Is Cristiano Ronaldo on the decline at Real Madrid?
Four goals from eight games may not seem a bad tally for a forward, but for Cristiano Ronaldo, it represents a mini-crisis. Last year, after eight games, he had ten goals. The year before, 12. The year before that, 11. It is the first time since 2011 where he has not been in double figures after his first eight appearances of the season, and you would have to go back to 2006 to find a worse start to the season for the Portugal star and it could be set to derail his hopes of the Balon D’Or after masterminding Champions League victory with his club and Euro 2016 glory with his country.
With a poor goal return to date, it is not for want of trying. With an average of 6.1 shots per game so far this season, the Portuguese attacker is not afraid to have a go, but his conversion rate is currently one of the worst in Europe at just 8.5%, whilst teammate Gareth Bale currently sits at 11.1% and his arch nemesis Lionel Messi has averaged a remarkable 26.8%. The decline in the 31-year-old’s form over the past two years is clear when you consider that last season his conversion ratio was 18.4% and in 2014/15 it was 26.4%.
One aspect in which Ronaldo’s decline has also become clear has been in terms of his dribbling. This season to date, he has averaged around 0.24 successful dribbles per game, compared to 3.43 for Lionel Messi and rates as high as 4.81 for Andres Iniesta. It marks a continued theme of a change in style, as early 2016/17 stats show a continued fall in the number of dribbles attempted for a seventh consecutive campaign, going from 5.4 dribbles per game in 2010/11 to just 1.2 per game last campaign.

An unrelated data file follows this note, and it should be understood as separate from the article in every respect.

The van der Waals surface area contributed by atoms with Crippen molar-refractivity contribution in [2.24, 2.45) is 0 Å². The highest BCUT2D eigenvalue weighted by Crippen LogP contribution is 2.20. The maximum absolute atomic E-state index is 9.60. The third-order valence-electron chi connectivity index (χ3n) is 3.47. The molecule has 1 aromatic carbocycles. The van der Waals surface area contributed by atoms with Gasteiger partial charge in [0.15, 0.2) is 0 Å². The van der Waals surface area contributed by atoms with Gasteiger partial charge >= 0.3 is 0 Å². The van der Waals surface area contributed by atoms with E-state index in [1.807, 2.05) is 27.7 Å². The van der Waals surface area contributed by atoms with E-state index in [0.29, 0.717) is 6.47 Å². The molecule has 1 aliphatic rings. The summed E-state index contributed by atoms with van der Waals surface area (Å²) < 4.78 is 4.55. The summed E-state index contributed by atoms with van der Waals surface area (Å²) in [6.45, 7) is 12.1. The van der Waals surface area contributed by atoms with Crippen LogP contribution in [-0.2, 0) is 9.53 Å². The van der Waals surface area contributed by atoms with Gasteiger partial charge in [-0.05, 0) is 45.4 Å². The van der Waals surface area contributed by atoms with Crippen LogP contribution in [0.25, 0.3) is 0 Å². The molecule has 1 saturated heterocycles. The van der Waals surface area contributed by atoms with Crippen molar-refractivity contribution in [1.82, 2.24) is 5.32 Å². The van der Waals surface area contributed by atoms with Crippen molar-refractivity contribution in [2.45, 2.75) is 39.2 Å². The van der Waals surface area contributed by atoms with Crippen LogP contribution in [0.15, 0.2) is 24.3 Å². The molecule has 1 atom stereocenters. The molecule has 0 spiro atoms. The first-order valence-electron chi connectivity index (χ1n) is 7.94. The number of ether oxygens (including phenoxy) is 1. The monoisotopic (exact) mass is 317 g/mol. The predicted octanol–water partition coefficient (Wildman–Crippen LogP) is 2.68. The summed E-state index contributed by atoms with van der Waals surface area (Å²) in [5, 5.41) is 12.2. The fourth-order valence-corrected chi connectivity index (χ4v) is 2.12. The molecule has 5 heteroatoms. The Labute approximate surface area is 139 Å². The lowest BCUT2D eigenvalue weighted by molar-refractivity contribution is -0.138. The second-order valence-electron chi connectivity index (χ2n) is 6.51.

Under Zinedine Zidane, Cristiano is having to adapt. He is no longer the star man that the team so desperately rely on as has been the case in the past. Zidane made the brave move to take him off against Las Palmas, the first time in his seven-year Real Madrid career that he was substituted for tactical reasons, and it is symbolic of his decline that when the Frenchman wanted to ensure victory, it would be Cristiano who would have to make way.
It is still early on in the season, and Ronaldo did miss much of the start of the campaign with an injury picked up as his side fought their way to Euro 2016 victory, but the signs aren’t good. Last season was Ronaldo’s poorest in over a decade on an individual level in terms of performances and stats, but Champions League and Euro 2016 wins papered over the cracks. This time around, there’s no such excuse. As Gareth Bale proves to be more important for the Madrid side and Alvaro Morata proves to be a capable deputy, there is no longer a reliance upon the Portuguese attacker, and it seems like he is no longer capable of producing the incredible form that we have become accustomed to seeing from one of the world’s best players as he enters what will inevitably become the final years of his career.
Featured Image: All rights reserved by Serg Hoholok.
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